Florence Nightingale, OM, RRC (play /ˈflɒrəns ˈnaɪtɨŋɡeɪl/; 12 May 1820 – 13 August 1910) was a celebrated English social reformer and statistician, and the founder of modern nursing. She came to prominence while serving as a nurse during the Crimean War, where she tended to wounded soldiers. She was dubbed "The Lady with the Lamp" after her habit of making rounds at night.
Early 21st century commentators have asserted Nightingale's achievements in the Crimean War had been exaggerated by the media at the time, to satisfy the public's need for a hero. But her later achievements remain widely accepted. In 1860, Nightingale laid the foundation of professional nursing with the establishment of her nursing school at St Thomas' Hospital in London. It was the first secular nursing school in the world, now part of King's College London. The Nightingale Pledge taken by new nurses was named in her honour, and the annual International Nurses Day is celebrated around the world on her birthday. Her social reforms include improving healthcare for all sections of British society; improving healthcare and advocating for better hunger relief in India; helping to abolish laws regulating prostitution that were overly harsh to women; and expanding the acceptable forms of female participation in the workforce. Nightingale was a prodigious and versatile writer. In her lifetime much of her published work was concerned with spreading medical knowledge. Some of her tracts were written in simple English so they could easily be understood by those with poor literary skills. She helped popularize the graphical presentation of statistical data. Much of her writing, including her extensive work on religion and mysticism, has only been published posthumously.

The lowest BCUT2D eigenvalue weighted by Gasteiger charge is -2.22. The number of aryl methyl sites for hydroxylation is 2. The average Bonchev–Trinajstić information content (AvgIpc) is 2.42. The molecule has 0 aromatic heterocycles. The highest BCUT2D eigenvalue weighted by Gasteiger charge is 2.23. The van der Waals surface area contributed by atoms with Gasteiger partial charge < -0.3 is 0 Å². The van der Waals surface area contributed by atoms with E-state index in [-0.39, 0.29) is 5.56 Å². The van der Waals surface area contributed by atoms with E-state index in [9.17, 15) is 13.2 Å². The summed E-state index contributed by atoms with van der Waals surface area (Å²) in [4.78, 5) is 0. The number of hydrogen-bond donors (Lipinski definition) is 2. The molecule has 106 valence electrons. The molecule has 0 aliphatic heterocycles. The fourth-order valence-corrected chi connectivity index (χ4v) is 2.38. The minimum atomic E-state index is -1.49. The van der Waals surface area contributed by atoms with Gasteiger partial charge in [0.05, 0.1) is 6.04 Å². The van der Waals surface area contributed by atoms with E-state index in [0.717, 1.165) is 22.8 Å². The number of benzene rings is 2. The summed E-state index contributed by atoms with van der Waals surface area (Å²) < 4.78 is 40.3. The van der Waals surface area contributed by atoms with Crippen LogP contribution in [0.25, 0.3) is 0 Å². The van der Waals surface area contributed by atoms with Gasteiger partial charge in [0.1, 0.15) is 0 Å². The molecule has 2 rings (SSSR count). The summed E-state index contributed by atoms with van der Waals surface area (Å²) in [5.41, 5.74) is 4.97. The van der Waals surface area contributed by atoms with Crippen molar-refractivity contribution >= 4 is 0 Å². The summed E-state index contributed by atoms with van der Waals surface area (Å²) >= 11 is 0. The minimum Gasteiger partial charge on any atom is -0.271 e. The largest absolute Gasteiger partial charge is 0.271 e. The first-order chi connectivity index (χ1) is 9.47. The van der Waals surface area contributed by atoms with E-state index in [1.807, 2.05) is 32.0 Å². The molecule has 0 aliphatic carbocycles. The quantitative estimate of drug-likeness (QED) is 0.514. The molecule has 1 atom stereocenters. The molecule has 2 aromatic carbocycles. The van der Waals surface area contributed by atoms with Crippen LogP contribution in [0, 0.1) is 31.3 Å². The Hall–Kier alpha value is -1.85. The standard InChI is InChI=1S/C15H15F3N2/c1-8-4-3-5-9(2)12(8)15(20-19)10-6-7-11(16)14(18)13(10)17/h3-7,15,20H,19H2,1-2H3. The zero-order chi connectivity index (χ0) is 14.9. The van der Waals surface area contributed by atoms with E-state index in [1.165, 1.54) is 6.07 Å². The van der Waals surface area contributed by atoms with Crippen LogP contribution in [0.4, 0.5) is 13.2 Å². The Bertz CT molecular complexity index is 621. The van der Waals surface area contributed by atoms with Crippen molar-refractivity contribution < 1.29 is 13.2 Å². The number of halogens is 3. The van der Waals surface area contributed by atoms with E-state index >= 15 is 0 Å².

Nightingale was born to a wealthy upper-class family, at a time when women of her class were expected to focus on marriage and child bearing. Unitarian religious inspiration led her to devote her life to serving others, both...
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